BACKGROUND: Many patients do not respond adequately to current pharmacological or psychological treatments for psychosis. Persistent persecutory delusions are common in clinical services, and cause considerable patient distress and impairment. Our aim has been to build a new translational personalized treatment, with the potential for wide use, that leads to high rates of recovery in persistent persecutory delusions. We have been developing, and evaluating individually, brief modular interventions, each targeting a key causal factor identified from our cognitive model. These modules are now combined in "The Feeling Safe Programme". AIMS: To test the feasibility of a new translational modular treatment for persistent persecutory delusions and provide initial efficacy data. METHOD: 12 patients with persistent persecutory delusions in the context of non-affective psychosis were offered the 6-month Feeling Safe Programme. After assessment, patients chose from a personalized menu of treatment options. Four weekly baseline assessments were carried out, followed by monthly assessments. Recovery in the delusion was defined as conviction falling below 50% (greater doubt than certainty). RESULTS: 11 patients completed the intervention. One patient withdrew before the first monthly assessment due to physical health problems. An average of 20 sessions (SD = 4.4) were received. Posttreatment, 7 out of 11 (64%) patients had recovery in their persistent delusions. Satisfaction ratings were high. CONCLUSIONS: The Feeling Safe Programme is feasible to use and was associated with large clinical benefits. To our knowledge this is the first treatment report focused on delusion recovery. The treatment will be tested in a randomized controlled trial.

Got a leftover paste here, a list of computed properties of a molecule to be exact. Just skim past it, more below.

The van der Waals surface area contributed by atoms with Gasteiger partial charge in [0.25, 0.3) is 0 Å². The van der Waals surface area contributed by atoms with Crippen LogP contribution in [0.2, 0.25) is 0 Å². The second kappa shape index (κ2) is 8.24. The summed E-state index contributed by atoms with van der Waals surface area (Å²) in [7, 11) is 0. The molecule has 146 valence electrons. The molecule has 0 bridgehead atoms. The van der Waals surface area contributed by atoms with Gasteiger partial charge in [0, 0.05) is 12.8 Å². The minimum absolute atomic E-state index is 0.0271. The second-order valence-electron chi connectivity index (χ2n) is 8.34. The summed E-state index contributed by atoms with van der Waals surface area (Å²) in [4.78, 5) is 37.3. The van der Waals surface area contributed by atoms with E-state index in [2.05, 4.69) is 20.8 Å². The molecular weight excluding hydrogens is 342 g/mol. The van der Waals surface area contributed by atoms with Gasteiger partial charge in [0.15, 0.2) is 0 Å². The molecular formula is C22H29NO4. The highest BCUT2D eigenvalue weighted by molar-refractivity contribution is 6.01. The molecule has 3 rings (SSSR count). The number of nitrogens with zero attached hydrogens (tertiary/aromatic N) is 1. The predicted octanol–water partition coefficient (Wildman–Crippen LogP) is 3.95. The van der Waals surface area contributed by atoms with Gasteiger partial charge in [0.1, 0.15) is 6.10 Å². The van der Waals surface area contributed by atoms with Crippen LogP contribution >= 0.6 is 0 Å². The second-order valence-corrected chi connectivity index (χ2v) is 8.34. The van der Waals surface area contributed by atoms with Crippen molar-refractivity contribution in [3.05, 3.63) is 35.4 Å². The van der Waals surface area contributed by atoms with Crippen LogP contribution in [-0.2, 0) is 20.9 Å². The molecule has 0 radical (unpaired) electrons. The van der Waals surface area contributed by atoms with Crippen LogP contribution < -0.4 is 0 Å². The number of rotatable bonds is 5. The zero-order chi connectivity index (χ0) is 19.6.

Behav Cogn Psychother
539 - 552
Delusions, cognitive, paranoia, treatment, Adult, Anxiety, Anxiety Disorders, Cognitive Behavioral Therapy, Delusions, Emotions, Feasibility Studies, Female, Humans, Male, Middle Aged, Paranoid Disorders, Pilot Projects, Psychiatric Status Rating Scales, Psychotic Disorders